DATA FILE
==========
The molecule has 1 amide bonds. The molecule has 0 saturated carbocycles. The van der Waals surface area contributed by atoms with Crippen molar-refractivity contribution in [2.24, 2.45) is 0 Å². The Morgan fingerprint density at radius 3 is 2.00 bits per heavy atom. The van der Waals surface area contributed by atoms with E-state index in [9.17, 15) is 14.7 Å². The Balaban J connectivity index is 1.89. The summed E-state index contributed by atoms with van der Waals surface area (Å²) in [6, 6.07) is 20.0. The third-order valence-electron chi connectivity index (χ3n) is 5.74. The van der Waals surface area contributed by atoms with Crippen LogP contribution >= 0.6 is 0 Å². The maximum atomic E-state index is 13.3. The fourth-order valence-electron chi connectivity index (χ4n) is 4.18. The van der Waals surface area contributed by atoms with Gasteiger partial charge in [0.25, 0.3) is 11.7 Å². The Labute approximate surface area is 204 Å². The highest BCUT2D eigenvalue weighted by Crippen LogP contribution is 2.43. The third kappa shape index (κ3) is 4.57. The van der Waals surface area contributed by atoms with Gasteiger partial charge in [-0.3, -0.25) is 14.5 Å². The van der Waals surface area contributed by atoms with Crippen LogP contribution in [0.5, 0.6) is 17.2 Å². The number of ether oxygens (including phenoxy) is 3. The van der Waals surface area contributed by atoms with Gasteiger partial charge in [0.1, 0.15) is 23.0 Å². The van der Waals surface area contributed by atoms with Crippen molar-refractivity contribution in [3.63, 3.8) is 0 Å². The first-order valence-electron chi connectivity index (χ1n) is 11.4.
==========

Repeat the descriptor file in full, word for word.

The molecule has 1 amide bonds. The molecule has 0 saturated carbocycles. The van der Waals surface area contributed by atoms with Crippen molar-refractivity contribution in [2.24, 2.45) is 0 Å². The Morgan fingerprint density at radius 3 is 2.00 bits per heavy atom. The van der Waals surface area contributed by atoms with E-state index in [9.17, 15) is 14.7 Å². The Balaban J connectivity index is 1.89. The summed E-state index contributed by atoms with van der Waals surface area (Å²) in [6, 6.07) is 20.0. The third-order valence-electron chi connectivity index (χ3n) is 5.74. The van der Waals surface area contributed by atoms with Crippen LogP contribution >= 0.6 is 0 Å². The maximum atomic E-state index is 13.3. The fourth-order valence-electron chi connectivity index (χ4n) is 4.18. The van der Waals surface area contributed by atoms with Gasteiger partial charge in [0.25, 0.3) is 11.7 Å². The Labute approximate surface area is 204 Å². The highest BCUT2D eigenvalue weighted by Crippen LogP contribution is 2.43. The third kappa shape index (κ3) is 4.57. The van der Waals surface area contributed by atoms with Gasteiger partial charge in [-0.3, -0.25) is 14.5 Å². The van der Waals surface area contributed by atoms with Crippen LogP contribution in [0.5, 0.6) is 17.2 Å². The number of ether oxygens (including phenoxy) is 3. The van der Waals surface area contributed by atoms with Gasteiger partial charge in [0.1, 0.15) is 23.0 Å². The van der Waals surface area contributed by atoms with Crippen molar-refractivity contribution in [3.63, 3.8) is 0 Å². The first-order valence-electron chi connectivity index (χ1n) is 11.4.